FAA approves 787 fix, return-to-service

Boeing to Begin Modifying 787s as FAA Approves Battery Improvements

– Modifications to existing fleets to begin; deliveries to resume soon

– Boeing to provide customers support for return to service

EVERETT, Wash., April 19, 2013 /PRNewswire/ — Today’s approval of battery system improvements for the 787 Dreamliner by the U.S. Federal Aviation Administration (FAA) clears the way for Boeing (NYSE: BA) and its customers to install the approved modifications and will lead to a return to service and resumption of new production deliveries.

“FAA approval clears the way for us and the airlines to begin the process of returning the 787 to flight with continued confidence in the safety and reliability of this game-changing new airplane,” said Boeing Chairman, President and CEO Jim McNerney. “The promise of the 787 and the benefits it provides to airlines and their passengers remain fully intact as we take this important step forward with our customers and program partners.”

The FAA’s action will permit the return to service of 787s in the United States upon installation of the improvements. For 787s based and modified outside the United States, local regulatory authorities provide the final approval on return to service.

Approval of the improved 787 battery system was granted by the FAA after the agency conducted an extensive review of certification tests.  The tests were designed to validate that individual components of the battery, as well as its integration with the charging system and a new enclosure, all performed as expected during normal operation and under failure conditions. Testing was conducted under the supervision of the FAA over a month-long period beginning in early March.

“The FAA set a high bar for our team and our solution,” said McNerney. “We appreciate the diligence, expertise and professionalism of the FAA’s technical team and the leadership of FAA Administrator Michael Huerta and Secretary of Transportation Ray LaHood throughout this process.  Our shared commitment with global regulators and our customers to safe, efficient and reliable airplanes has helped make air travel the safest form of transportation in the world today.”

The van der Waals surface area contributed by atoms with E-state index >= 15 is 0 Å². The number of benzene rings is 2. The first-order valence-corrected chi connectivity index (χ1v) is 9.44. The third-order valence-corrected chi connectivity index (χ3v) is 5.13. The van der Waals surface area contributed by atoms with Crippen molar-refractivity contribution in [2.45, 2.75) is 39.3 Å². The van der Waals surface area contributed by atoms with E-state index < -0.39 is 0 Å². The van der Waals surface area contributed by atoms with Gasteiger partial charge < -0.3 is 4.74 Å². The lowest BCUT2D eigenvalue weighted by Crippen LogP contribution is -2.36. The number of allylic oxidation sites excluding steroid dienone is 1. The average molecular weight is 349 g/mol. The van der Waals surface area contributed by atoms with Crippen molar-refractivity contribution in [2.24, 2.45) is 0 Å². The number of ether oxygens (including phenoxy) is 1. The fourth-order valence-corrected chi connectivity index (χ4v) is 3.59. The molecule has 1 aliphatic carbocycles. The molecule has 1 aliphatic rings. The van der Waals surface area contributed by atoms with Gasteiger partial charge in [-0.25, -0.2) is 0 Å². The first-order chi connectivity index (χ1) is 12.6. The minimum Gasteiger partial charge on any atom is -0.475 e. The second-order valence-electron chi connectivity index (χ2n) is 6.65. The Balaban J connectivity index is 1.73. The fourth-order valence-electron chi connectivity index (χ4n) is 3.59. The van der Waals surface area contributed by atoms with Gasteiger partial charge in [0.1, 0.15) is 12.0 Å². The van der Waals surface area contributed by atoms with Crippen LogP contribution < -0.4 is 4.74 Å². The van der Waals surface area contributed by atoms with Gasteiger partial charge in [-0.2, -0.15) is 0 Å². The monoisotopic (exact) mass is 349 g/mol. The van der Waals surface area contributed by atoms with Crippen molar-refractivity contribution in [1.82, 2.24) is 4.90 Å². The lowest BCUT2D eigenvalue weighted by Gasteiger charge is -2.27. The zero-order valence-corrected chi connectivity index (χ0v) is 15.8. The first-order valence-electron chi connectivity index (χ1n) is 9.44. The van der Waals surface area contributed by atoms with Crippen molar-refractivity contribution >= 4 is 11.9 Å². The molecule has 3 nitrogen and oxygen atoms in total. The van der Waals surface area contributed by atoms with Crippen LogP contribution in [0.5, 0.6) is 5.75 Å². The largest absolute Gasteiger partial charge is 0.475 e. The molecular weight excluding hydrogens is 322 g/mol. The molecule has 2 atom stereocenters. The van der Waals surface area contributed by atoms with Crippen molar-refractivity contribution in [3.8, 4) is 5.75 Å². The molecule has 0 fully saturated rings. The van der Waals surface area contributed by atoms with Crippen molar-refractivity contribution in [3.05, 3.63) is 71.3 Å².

Boeing, in collaboration with its supplier partners and in support of the investigations of the National Transportation Safety Board and the Japan Transport Safety Board, conducted extensive engineering analysis and testing to develop a thorough understanding of the factors that could have caused the 787’s batteries to fail and overheat in two incidents last January.  The team spent more than 100,000 hours developing test plans, building test rigs, conducting tests and analyzing the results to ensure the proposed solutions met all requirements.

“Our team has worked tirelessly to develop a comprehensive solution that fully satisfies the FAA and its global counterparts, our customers and our own high standards for safety and reliability,” said Boeing Commercial Airplanes President and CEO Ray Conner. “Through the skill and dedication of the Boeing team and our partners, we achieved that objective and made a great airplane even better.”

Boeing also engaged a team of more than a dozen battery experts from across multiple industries, government, academia and consumer safety to review and validate the company’s assumptions, findings, proposed solution and test plan.

The improved battery system includes design changes to both prevent and isolate a fault should it occur. In addition, improved production, operating and testing processes have been implemented. The new steel enclosure system is designed to keep any level of battery overheating from affecting the airplane or even being noticed by passengers.